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As fall approaches, the U.S. youth mental health crisis, while acknowledged by the government, has yet to show signs of significant abatement. For the third year in a row, the COVID pandemic will play a large role in the 2022-2023 back-to-school season. Plus, it’s become impossible for anyone, including children, to escape the onslaught of relentlessly depressing headlines, whether it’s climate change or widespread gun violence – which, of course, clomid op vakantie includes school shootings.

A huge factor that has contributed to kids’ mental health issues in recent years is an increased dependence on technology and social media, something that the pandemic only exacerbated.

“People in generations before us have struggled,” says Dr. Leslie Carr, a clinical psychologist and expert on how trauma, stress, culture and digital technology impact the mind. “But young people today seem to be having a particularly hard time.”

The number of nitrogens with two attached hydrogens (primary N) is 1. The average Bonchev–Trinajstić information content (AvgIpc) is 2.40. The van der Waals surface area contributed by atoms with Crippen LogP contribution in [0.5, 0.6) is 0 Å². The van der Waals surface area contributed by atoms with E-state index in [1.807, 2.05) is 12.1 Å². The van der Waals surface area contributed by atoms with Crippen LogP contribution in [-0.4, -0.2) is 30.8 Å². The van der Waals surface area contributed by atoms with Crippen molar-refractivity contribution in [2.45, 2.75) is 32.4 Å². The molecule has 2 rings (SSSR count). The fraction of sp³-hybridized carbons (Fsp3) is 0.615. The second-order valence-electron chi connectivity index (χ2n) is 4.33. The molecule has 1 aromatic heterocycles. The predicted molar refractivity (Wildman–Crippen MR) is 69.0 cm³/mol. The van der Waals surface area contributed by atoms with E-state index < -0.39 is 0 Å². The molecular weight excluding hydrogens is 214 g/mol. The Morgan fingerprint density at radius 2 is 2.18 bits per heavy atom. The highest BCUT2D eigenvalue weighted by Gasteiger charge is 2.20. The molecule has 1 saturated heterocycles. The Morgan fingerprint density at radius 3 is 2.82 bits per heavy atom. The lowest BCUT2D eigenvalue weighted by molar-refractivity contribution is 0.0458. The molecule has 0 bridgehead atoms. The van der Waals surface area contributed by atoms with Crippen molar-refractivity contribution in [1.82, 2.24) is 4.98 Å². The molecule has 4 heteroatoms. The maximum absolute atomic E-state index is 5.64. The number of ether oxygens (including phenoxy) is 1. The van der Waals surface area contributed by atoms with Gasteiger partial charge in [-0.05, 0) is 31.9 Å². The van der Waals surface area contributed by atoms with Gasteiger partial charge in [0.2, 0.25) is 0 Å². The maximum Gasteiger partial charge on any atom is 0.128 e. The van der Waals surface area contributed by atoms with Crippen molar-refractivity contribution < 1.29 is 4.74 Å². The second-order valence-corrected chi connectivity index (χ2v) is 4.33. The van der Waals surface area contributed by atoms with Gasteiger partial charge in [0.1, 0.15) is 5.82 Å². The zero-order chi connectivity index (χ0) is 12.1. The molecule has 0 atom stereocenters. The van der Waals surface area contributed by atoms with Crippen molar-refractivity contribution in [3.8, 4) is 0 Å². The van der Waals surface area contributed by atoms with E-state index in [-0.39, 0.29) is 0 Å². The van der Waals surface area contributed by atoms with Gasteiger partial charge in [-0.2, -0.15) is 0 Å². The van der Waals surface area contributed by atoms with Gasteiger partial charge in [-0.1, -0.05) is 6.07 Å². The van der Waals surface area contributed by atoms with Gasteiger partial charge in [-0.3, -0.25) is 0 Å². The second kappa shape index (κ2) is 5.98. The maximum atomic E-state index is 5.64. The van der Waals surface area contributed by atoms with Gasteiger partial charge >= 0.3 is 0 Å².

Dr. Carr explains that this is a result of a combination of things: First, kids are being exposed, at a young age, to major life upheavals like a pandemic and school shootings. Second, “they’re absorbing it via the internet all the time.” Third, by spending so much of their time on the internet, children are lacking the positive reinforcements that help counteract devastating news stories. “Time in nature, time with friends, getting hugs, playing. There’s less of that when kids are on the internet all the time,” she says.

Even though schools have returned to in-person learning, children are still experiencing the aftereffects of remote learning, which can have a substantial effect on their mental health. “[Kids’] development has been impacted in these past two years,” says Dr. Jahanara Ullah, a child psychologist and an assistant director at the Montefiore School Health Program in the Bronx, New York, which provides coordinated primary and preventive healthcare (including mental health care) to 75 local public schools. “Now they find themselves back in school trying to adjust and shifting from social media, which might have been their only connection during the pandemic, to in-person interaction, and struggling to have healthy relationships.”